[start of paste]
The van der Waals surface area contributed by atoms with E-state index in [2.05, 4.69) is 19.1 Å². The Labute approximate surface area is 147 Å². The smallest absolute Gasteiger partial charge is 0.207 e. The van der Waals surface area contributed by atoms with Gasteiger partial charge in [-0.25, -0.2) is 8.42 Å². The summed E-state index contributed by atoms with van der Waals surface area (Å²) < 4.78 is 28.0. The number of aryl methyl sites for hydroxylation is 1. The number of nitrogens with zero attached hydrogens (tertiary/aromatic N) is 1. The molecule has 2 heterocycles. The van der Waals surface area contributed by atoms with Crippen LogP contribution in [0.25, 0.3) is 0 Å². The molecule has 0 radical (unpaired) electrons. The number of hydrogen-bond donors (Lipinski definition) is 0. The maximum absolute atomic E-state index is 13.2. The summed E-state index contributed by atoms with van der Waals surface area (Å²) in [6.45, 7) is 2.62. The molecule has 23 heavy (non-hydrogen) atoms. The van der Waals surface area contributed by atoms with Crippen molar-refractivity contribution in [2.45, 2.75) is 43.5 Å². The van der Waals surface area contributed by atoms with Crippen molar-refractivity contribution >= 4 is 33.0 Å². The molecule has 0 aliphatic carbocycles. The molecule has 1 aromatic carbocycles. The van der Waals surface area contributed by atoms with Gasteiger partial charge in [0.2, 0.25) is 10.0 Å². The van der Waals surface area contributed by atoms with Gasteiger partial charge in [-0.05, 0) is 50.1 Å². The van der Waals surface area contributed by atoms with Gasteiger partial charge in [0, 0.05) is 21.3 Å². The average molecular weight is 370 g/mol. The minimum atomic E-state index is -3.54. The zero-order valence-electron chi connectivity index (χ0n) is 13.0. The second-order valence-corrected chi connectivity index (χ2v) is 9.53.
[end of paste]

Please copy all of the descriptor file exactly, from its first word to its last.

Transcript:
The van der Waals surface area contributed by atoms with E-state index in [2.05, 4.69) is 19.1 Å². The Labute approximate surface area is 147 Å². The smallest absolute Gasteiger partial charge is 0.207 e. The van der Waals surface area contributed by atoms with Gasteiger partial charge in [-0.25, -0.2) is 8.42 Å². The summed E-state index contributed by atoms with van der Waals surface area (Å²) < 4.78 is 28.0. The number of aryl methyl sites for hydroxylation is 1. The number of nitrogens with zero attached hydrogens (tertiary/aromatic N) is 1. The molecule has 2 heterocycles. The van der Waals surface area contributed by atoms with Crippen LogP contribution in [0.25, 0.3) is 0 Å². The molecule has 0 radical (unpaired) electrons. The number of hydrogen-bond donors (Lipinski definition) is 0. The maximum absolute atomic E-state index is 13.2. The summed E-state index contributed by atoms with van der Waals surface area (Å²) in [6.45, 7) is 2.62. The molecule has 23 heavy (non-hydrogen) atoms. The van der Waals surface area contributed by atoms with Crippen molar-refractivity contribution in [2.45, 2.75) is 43.5 Å². The van der Waals surface area contributed by atoms with Crippen molar-refractivity contribution >= 4 is 33.0 Å². The molecule has 0 aliphatic carbocycles. The molecule has 1 aromatic carbocycles. The van der Waals surface area contributed by atoms with Gasteiger partial charge in [0.2, 0.25) is 10.0 Å². The van der Waals surface area contributed by atoms with Gasteiger partial charge in [-0.05, 0) is 50.1 Å². The van der Waals surface area contributed by atoms with Gasteiger partial charge in [0, 0.05) is 21.3 Å². The average molecular weight is 370 g/mol. The minimum atomic E-state index is -3.54. The zero-order valence-electron chi connectivity index (χ0n) is 13.0. The second-order valence-corrected chi connectivity index (χ2v) is 9.53.